Thus, Paul sets up a contrast in the pericope.  We should be wise, not unwise; diligent, not lazy; understanding, not foolish; filled with the Spirit, not filled with wine; singing psalms, hymns, and songs, not uttering the works of darkness.  Wisdom flows forth from fearing the Lord.  We redeem the time given to us by not frittering it away in useless and unprofitable things.  Understanding the will of the Lord comes from our holiness and being conformed to Him.  We are intoxicated with the Spirit, so to speak, by seeking to do His will in all things.  Finally, because we will be judged by our words (Matthew 12:36), how much more ought we to fill our words with the words of God, singing His praises and calling on His name?  Such things must not be dismissed as legalistic or moralizing.  After all, we are called out of darkness and into light.  We are no longer dead, but alive in God.  We are no longer infants, but rather sons of God.  We are a new creation and being renewed day by day, so that our desires are no longer darkened, but enlightened and seeking after the will of God.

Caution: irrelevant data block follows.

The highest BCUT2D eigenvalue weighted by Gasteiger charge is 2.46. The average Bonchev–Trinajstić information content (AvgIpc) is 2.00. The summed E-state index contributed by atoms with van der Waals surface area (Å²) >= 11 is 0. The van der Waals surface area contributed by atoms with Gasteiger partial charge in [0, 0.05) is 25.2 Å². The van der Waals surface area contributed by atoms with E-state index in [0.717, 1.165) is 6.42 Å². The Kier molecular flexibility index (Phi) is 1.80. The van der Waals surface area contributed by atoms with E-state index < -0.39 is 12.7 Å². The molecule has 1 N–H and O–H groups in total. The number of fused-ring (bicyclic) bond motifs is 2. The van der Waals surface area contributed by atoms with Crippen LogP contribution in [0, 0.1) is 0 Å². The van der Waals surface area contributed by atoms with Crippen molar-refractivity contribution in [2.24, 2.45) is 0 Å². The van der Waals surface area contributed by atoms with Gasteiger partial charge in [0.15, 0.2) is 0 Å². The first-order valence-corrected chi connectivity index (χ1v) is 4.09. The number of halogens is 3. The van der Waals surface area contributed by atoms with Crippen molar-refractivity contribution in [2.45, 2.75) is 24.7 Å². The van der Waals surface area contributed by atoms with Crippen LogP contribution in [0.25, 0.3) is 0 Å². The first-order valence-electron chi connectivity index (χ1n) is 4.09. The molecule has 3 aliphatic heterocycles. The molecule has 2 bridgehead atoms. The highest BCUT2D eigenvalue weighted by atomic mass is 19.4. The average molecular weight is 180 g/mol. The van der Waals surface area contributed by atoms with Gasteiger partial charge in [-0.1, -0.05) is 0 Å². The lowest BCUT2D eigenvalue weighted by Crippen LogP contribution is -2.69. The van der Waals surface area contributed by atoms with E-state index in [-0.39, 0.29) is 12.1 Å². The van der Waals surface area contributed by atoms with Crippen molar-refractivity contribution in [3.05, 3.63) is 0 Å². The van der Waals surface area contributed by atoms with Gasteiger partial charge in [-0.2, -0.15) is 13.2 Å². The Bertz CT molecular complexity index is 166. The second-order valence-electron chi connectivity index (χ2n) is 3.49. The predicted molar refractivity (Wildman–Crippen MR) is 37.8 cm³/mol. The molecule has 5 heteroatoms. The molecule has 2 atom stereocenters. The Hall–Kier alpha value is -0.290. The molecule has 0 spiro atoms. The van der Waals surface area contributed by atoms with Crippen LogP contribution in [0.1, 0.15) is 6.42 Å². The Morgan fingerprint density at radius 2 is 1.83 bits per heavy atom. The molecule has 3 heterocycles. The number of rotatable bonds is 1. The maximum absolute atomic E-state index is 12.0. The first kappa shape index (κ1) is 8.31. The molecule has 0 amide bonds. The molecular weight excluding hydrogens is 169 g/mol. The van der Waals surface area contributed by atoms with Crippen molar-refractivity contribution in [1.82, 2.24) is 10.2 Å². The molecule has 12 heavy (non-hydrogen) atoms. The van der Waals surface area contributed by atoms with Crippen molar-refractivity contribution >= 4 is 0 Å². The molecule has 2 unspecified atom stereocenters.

Paul colors this section of Galatians with a number of metaphors.  Having established the conflict between the flesh and the spirit, he goes on to urge the Galatians to walk according to the Spirit, just as they have been called.  Yet the first metaphor he employs is a military one:  “If we live in the Spirit, let us also walk in step with the Spirit” (Galatians 5:25).  In its most basic sense, the word translated as “walk in step” refers to an army in formation, either standing in a line or on the march.  Christians are therefore called to march in the Spirit as a well disciplined unit, just as Paul “lives in observance of the law” (Acts 21:24, using the same word).  When we do so, we will not be like braggart soldiers, boasting of empty deeds and provoking one another, but those who have a reason to boast in what God has done.